Atrial fibrillation is the most frequent cause of the cardioembolic stroke but often remains underdiagnosed. It is often asymptomatic or intermittent and, thus, may not be detected on standard 12-lead ECG or even 24-hour Holter ECG recording. Jabaudon et al. in their study have hypothesized that 7-day ambulatory ECG monitoring using an event-loop recording (ELR) device would detect otherwise occult episodes of atrial fibrillation and flutter (AF) after acute stroke or transient ischemic attack (TIA).
Their analysis is based on the data of one hundred forty-nine consecutive patients, who were admitted to the neurology department with an acute stroke or TIA. These subjects were screened for embolismic arrhythmias using standard ECG methods. The screening protocol represented the goal of the study. At first, the patients had undergone standard short ECG measurement. Then, the absence of AF on this measurement, they underwent 24-hour Holter ECG recording. For patients with normal Holter it was followed by a 7-day ambulatory ECG monitoring (ELR). Patients with previously documented persistent AF, with primary hemorrhagic stroke, or with acute large vessel dissection were not included in the study. This approach allowed the authors to correctly compare the practiacl efficiency of different methods of AF detection.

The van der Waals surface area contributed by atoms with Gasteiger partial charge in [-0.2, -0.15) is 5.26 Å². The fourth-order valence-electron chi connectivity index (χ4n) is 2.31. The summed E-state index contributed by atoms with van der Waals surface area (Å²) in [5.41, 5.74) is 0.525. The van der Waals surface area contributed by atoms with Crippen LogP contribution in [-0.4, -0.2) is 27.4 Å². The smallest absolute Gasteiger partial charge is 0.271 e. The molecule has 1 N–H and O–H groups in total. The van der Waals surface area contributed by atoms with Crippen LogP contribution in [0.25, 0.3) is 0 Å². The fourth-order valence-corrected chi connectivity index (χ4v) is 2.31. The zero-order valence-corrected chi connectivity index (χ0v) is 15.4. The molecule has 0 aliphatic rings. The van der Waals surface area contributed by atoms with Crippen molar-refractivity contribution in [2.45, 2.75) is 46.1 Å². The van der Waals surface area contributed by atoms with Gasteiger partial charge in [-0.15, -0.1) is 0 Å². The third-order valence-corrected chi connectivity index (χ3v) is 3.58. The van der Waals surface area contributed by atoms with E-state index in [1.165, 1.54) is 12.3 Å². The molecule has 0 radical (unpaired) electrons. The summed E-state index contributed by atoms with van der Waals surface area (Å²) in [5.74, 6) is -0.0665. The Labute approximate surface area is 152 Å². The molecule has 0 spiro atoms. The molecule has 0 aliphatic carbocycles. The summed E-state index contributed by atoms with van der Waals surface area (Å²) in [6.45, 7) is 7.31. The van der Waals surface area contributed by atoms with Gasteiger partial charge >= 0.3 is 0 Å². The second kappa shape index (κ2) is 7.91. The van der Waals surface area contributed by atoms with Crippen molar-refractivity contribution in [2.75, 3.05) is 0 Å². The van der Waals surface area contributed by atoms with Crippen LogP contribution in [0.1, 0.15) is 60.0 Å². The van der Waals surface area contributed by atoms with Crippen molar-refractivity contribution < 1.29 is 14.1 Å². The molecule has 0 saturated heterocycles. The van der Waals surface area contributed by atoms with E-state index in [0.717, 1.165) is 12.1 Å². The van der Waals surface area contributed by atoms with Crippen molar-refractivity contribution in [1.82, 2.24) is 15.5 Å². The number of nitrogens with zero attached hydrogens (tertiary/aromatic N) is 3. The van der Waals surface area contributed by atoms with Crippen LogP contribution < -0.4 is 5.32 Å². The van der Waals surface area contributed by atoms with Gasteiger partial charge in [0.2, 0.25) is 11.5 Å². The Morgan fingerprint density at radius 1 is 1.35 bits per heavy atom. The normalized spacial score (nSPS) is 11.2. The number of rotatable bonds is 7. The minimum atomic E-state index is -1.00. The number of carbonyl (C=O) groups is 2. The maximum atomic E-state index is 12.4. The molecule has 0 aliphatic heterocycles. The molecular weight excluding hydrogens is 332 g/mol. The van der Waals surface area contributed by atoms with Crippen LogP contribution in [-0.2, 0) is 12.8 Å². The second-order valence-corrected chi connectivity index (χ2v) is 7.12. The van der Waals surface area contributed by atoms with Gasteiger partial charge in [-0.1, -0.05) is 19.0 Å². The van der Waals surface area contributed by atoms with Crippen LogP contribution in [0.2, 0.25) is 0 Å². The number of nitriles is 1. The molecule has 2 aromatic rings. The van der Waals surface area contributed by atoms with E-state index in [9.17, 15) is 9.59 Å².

AF was detected in 22 patients. Standard ECG identified AF in 2.7% of the cases at admission (4/149 patients) and in 4.1% of remaining patients within 5 days (6/145). Holter disclosed AF in 5% of patients with a normal standard ECG (7/139 patients), whereas ELR detected AF in 5.7% of patients with a normal standard ECG and normal Holter (5/88 patients).
Following an acute stroke or TIA, ELR identified patients with AF, which remained undetected with standard ECG and with Holter. The authors come to the conclusion that ELR should, therefore, be considered in every patient in whom a cardioembolic mechanism is suspected.